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Thursday, August 25, 2011

Fixing a Hole #1: Othello

One of the biggest factors in my recent decision to buy a Kindle (which is pretty cool, even if I did walk past a bookstore and feel a sort of sadness that I had no real reason to walk in to it, or really walk into any bookstore again; the Germans need to come up with an extremely lengthy word for this sensation) was that you can download pretty much any book in the public domain for free.

This dovetails quite nicely with my ongoing plan to plug up the holes in the dam that is my education. I consider my time as an English major mostly ill-spent, and I am willing to accept some of the blame and all of the responsibility for correcting the problem. While I will be using the Kindle to read a variety of recent-to-new fiction (I plan to start Kevin Wilson’s debut novel The Family Fang tonight) I will balance these contemporary works out, and defray the cost of the Kindle, through free editions of the classics that for a variety of reasons I never encountered in my schooling. After each, I plan on reviewing the work, and also commenting on the reasons I have missed it to date, and whether or not the experience of reading it would have been improved by being in a classroom full of English majors.

I’m taking the title of this series from the song by The Beatles. “I’m fixing a hole where the rain gets in/And stops my mind from wandering/Where it will go.” The first in the series is Shakespeare’s tragedy, Othello.

How I Missed It: This one’s mostly on me. I’ve read more than half of Shakespeare’s plays, but not this tragedy. My high school assigned one Shakespeare play a year, but they were Romeo and Juliet (ugh!), Julius Caesar, Macbeth, and Hamlet. I signed up for Shakespeare I my junior year of college, which covered 19 of the 38 plays in one semester, but opted out of Shakespeare II.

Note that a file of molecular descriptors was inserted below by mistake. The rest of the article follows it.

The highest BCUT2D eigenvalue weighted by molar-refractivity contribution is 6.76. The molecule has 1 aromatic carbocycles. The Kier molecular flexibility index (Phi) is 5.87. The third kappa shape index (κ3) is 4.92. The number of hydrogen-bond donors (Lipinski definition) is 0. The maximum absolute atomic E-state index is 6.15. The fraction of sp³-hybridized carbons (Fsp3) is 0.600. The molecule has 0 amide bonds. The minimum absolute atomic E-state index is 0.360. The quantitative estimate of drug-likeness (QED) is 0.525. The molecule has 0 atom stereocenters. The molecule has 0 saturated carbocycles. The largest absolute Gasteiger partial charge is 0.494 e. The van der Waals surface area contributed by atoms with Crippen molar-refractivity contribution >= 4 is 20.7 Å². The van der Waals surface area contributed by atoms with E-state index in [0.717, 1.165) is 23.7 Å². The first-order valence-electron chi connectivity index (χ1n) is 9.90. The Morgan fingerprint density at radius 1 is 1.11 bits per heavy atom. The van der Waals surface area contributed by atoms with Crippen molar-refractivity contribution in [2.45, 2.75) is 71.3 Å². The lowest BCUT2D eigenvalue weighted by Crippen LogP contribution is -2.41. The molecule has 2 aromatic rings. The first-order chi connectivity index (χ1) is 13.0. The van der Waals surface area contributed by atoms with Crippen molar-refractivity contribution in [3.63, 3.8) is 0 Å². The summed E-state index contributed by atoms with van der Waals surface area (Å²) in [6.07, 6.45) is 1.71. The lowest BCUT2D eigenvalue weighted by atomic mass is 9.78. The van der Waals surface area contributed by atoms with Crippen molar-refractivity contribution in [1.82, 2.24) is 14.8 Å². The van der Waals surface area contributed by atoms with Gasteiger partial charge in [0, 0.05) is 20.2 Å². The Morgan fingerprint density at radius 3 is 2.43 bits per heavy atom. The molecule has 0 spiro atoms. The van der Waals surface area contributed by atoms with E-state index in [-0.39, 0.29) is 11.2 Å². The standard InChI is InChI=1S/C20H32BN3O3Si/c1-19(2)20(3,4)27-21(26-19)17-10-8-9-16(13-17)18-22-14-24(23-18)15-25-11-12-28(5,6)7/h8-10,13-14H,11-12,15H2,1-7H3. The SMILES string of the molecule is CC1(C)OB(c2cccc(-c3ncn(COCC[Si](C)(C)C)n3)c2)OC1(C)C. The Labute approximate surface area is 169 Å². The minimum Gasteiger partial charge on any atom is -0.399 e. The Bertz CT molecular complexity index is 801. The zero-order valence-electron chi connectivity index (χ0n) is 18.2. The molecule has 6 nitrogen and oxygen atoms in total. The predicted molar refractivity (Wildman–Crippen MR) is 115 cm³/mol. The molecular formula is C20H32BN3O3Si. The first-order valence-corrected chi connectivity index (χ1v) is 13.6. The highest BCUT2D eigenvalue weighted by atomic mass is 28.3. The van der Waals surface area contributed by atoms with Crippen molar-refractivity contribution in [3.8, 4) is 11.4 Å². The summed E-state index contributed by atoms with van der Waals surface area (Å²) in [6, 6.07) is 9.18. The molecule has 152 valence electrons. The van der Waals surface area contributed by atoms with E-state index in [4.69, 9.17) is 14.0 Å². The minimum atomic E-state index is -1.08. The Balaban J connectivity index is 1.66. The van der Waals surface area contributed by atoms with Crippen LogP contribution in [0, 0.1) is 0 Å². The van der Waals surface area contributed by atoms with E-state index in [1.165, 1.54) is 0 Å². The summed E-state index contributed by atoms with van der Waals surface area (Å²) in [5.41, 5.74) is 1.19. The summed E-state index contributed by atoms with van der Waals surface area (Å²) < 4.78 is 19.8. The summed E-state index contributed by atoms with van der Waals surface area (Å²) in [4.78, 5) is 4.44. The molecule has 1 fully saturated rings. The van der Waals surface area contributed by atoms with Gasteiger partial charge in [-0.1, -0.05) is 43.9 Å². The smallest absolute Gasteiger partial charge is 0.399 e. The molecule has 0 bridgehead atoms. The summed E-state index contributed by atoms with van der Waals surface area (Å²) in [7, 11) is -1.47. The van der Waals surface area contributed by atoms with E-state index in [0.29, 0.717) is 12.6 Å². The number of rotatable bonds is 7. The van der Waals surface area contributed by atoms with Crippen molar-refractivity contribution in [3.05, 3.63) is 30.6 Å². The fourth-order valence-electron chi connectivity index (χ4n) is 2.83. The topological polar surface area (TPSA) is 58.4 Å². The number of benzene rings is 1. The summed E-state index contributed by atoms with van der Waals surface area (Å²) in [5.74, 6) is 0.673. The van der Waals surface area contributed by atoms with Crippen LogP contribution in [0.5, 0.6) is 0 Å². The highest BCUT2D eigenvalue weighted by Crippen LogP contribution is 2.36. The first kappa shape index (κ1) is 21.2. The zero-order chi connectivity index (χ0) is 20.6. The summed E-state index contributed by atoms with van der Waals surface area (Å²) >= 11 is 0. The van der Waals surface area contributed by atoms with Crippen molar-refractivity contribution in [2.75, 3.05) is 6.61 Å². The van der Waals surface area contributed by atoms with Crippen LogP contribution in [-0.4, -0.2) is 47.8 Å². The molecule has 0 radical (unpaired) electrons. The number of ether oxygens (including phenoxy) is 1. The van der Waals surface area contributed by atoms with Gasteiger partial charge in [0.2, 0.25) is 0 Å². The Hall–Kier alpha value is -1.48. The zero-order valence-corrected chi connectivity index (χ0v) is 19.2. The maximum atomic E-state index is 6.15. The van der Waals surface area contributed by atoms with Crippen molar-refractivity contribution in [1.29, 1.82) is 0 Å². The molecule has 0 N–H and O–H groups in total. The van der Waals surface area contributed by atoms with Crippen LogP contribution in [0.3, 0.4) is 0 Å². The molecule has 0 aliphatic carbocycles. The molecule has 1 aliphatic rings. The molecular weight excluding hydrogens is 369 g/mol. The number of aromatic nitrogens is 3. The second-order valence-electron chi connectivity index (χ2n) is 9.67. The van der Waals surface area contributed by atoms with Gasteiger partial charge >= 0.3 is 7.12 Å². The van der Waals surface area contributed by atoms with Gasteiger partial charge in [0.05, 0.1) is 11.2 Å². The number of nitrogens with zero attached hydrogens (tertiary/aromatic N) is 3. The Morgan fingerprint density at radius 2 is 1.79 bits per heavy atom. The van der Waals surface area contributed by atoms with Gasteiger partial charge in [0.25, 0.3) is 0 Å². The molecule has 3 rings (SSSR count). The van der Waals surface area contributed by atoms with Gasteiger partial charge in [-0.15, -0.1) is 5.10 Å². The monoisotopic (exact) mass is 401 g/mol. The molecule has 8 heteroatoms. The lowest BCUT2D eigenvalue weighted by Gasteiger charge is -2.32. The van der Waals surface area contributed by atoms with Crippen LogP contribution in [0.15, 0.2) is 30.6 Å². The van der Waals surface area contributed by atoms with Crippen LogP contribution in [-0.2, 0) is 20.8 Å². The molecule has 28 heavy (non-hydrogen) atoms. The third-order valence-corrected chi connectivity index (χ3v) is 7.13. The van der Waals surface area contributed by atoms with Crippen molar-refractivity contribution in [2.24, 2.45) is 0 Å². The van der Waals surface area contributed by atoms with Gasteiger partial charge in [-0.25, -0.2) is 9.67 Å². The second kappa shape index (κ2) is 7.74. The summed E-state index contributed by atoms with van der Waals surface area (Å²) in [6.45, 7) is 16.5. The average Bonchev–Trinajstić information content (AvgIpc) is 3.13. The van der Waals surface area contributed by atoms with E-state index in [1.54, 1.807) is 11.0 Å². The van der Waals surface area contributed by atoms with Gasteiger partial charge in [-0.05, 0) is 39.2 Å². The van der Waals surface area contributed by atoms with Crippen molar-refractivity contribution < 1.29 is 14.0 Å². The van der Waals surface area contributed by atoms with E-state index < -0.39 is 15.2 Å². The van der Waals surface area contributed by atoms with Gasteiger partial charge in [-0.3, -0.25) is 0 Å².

What’d I Think: Honestly? I’m not sure. It was alright I guess, and I don’t think I had much trouble understanding the language or the plot, it’s just I’ve always heard Othello mentioned in the upper echelon of Shakespeare’s plays, but that was not my experience. Perhaps I should watch a staging of the play as well. On the page (or screen) Othello seems fairly simplistic. Iago is mad about being passed over for a promotion (a pain I know all too well) and decides to enact his revenge by turning Othello against Cassio, the person who got the job instead. He does this through cunningly convincing Othello that his new wife is cheating on him with Cassio.

While the plotting is tight, the play seemed to be bogged down by an extremely simple moral. Jealousy is insidious and bad. At times it felt more like I was reading one of Aesop’s Fables. Of course, part of the pleasure of reading Shakespeare is encountering those coined phrases which have become part of the lexicon, and here we have several, such as “the beast with two backs”, “jealousy, that green-eyed monster”, “wear my heart upon my sleeve”, and “crocodile tears” are just a few.

Do You Wish You’d Read it in Class?: Actually, it might have helped a lot. I’m sure there are themes and symbols I’m missing by doing a quick read while on a commuter bus, and thinking more deeply on the play may have improved my opinion of it. I think there would also be a benefit to hearing parts of the play read aloud, which is of course often a part of lectures on Shakespeare.

Further Fixes Required?: Well, there are still quite a few Shakespeare plays I’ve yet to read. Perhaps the most notable is The Tempest.

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